12. Katy – that was what I was going to say!

  13. I’m with fleegle — I knit slower when I’m afraid I’ll run out of yarn!
    janna´s last blog post ..Another finished object!

  14. Oh, how cute. A baby scale! I don´t know how I´ve managed without one all these years.
    Johanne´s last blog post ..Good News and Bad News

  15. Your scale is cute. I have two larger scales I use at home. I may have to find myself a travel one. How cool!
    Brandi´s last blog post ..Fantastic Fiber Friday 4-27-12

  16. southparknitter says:

    whoot! whoot! Thanks for the link to the scale. Earlier in the week I was debating whether to take Wingspan to SSK. (It’s next up in the queue and I’m a wee bit excited about the trip.) I thought it would be a good travel project but ruled it out because I know I’ll have to weigh yarn and don’t want to pack a scale. That plan has now been changed. I’ll be skipping over Wingspan. Also love Sheldon and Leonard.

  17. Fabulous! Thanks for the info.

  18. All this time I thought I was the only one who knit faster when I thought I might run short.

    Glad I have company.

    I use my scale frequently as well, but it isn’t nearly as cute as yours.
    Jamie´s last blog post ..Spring fever

  19. This could not have been more timely. I have a kitchen scale I use on occasion, but it does not have the finite measures I need for knitting. And…thanks for the heads-up while it is on sale.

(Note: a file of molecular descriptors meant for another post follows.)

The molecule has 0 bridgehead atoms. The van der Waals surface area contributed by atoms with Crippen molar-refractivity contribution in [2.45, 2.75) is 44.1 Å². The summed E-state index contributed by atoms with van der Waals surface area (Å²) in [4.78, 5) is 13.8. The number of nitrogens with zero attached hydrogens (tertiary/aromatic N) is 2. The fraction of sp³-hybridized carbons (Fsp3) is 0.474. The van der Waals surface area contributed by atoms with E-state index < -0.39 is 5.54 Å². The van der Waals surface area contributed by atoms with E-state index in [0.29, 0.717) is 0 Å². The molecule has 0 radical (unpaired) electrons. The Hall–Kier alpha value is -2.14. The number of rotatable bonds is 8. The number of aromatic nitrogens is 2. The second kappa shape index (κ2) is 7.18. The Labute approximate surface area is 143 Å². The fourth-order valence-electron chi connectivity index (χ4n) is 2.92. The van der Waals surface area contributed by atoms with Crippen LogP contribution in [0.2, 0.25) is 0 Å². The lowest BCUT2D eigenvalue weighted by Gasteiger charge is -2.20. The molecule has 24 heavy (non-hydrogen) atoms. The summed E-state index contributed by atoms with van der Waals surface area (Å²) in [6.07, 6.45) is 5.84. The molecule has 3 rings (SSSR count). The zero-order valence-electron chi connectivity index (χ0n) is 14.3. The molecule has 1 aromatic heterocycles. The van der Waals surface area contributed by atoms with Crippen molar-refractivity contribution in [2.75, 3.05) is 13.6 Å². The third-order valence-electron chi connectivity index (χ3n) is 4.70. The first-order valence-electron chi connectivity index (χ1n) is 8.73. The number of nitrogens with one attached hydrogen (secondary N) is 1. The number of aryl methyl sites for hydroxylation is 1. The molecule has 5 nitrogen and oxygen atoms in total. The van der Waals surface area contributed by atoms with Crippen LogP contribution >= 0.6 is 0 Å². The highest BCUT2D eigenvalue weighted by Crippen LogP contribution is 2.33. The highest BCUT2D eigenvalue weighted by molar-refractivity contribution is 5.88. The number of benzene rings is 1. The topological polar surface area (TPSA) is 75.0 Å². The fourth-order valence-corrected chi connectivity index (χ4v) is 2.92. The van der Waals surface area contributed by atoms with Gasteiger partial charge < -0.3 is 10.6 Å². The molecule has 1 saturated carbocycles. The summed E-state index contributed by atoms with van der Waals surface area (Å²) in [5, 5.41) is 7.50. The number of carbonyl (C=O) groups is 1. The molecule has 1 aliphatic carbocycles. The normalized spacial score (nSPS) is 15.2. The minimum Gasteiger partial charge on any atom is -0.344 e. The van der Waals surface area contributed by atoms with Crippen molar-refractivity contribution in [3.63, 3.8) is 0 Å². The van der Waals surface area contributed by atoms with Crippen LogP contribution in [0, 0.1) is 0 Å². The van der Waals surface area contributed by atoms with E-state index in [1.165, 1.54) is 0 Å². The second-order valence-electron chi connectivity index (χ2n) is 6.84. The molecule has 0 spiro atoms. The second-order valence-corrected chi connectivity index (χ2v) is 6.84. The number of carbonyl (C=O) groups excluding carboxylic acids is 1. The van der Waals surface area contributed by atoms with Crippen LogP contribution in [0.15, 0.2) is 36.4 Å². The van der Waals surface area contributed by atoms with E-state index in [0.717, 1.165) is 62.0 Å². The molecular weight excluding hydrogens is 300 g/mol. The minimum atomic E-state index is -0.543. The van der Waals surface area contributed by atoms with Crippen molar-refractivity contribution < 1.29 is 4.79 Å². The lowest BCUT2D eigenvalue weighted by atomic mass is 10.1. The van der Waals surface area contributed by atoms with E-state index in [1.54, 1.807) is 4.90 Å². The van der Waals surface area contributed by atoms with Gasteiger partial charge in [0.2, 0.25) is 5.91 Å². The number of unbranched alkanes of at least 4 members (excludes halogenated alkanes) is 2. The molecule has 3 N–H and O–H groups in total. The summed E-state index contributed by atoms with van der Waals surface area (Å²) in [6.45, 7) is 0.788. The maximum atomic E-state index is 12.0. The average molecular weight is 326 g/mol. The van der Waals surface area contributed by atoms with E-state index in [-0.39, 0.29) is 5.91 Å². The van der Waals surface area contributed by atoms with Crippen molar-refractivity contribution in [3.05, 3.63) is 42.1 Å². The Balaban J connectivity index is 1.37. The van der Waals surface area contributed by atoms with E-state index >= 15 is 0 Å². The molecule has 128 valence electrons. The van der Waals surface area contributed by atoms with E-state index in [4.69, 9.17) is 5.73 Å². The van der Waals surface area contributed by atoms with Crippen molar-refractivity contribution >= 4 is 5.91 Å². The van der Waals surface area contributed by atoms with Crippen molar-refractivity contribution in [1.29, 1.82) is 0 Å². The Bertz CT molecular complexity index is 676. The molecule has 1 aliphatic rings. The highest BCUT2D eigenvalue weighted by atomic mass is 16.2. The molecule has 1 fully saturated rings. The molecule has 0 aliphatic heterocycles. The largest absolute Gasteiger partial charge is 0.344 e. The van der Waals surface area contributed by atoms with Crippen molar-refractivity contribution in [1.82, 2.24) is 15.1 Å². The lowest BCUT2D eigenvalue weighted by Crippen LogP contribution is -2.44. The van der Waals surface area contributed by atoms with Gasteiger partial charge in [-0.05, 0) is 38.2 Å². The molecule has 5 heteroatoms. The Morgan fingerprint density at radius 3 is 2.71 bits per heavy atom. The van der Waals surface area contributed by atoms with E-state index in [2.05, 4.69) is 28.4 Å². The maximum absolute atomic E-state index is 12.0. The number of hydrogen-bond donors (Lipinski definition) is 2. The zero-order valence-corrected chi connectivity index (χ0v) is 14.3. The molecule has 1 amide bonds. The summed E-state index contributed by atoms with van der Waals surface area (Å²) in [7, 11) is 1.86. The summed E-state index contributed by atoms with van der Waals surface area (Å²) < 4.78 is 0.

20. I’m with Fleegle and Janna. Fear of running out of yarn is one of the reasons I have so many UFOs. BTW I finished my Sea Foam socks and not only are they fabulous but they actually FIT thanks to your expert tips on measuring. Yay!

  21. Every time you call your car Basil, I love it a little more!…..and I’m trying to focus on something other than the other thing that I might put in my knitting bag….Lucy is pretty…… 🙂
    Kat1e´s last blog post ..Bluebonnets and Road Trip (the movie) – an unlikely pairing

  22. Actually, my knitting slows down when I think I’m running out of yarn. I dunno, maybe I think it’ll magically generate more yardage/yarn if I just leave it alone for a bit. 😀
    Julia´s last blog post ..All about the neck accessories

  23. I have that scale and love it!

  24. Darling scale. I have several, but none as cute as that.

    The problem with weighing yarn (versus measuring length) is that the weight will depend on your humidity level. I use my scale to measure fiber for the carder, so that my batts will be the same size, but hand-dyed yarns are measured and weights are approximations. Just find it to be fairer for my customers.
    Sue´s last blog post ..Pay It Forward

  25. Marsha C. says:

    You mean knitting faster doesn’t make the yarn go further?! Haha!
    I have used a little portable scale for the same purpose, but it eats batteries like crazy so that whenever I go to use it, the batteries need to be replaced. Have you had your little one long enough to know if it is good on battery life? If so, I’m ready to buy one too!
    Scritches to Lucy!

  26. It has been a long time since I ran out of yarn in the middle of a project. I sent the recipient and the fiance to the store to buy more, since I promised him an OSU hat before he left.
    Molly by golly´s last blog post ..Three Cheers for April!

  27. Louise in Maryland says:

    Sometimes I try knitting very slowly, to stretch the yarn out. Sometimes faster. I’m attracted to these new designs of yours because I love using up every bit of my yarn.

  28. Keep an eye on Basil and friend. Sometimes they breed 😉
    kmkat´s last blog post ..WIP Wednesday Thursday.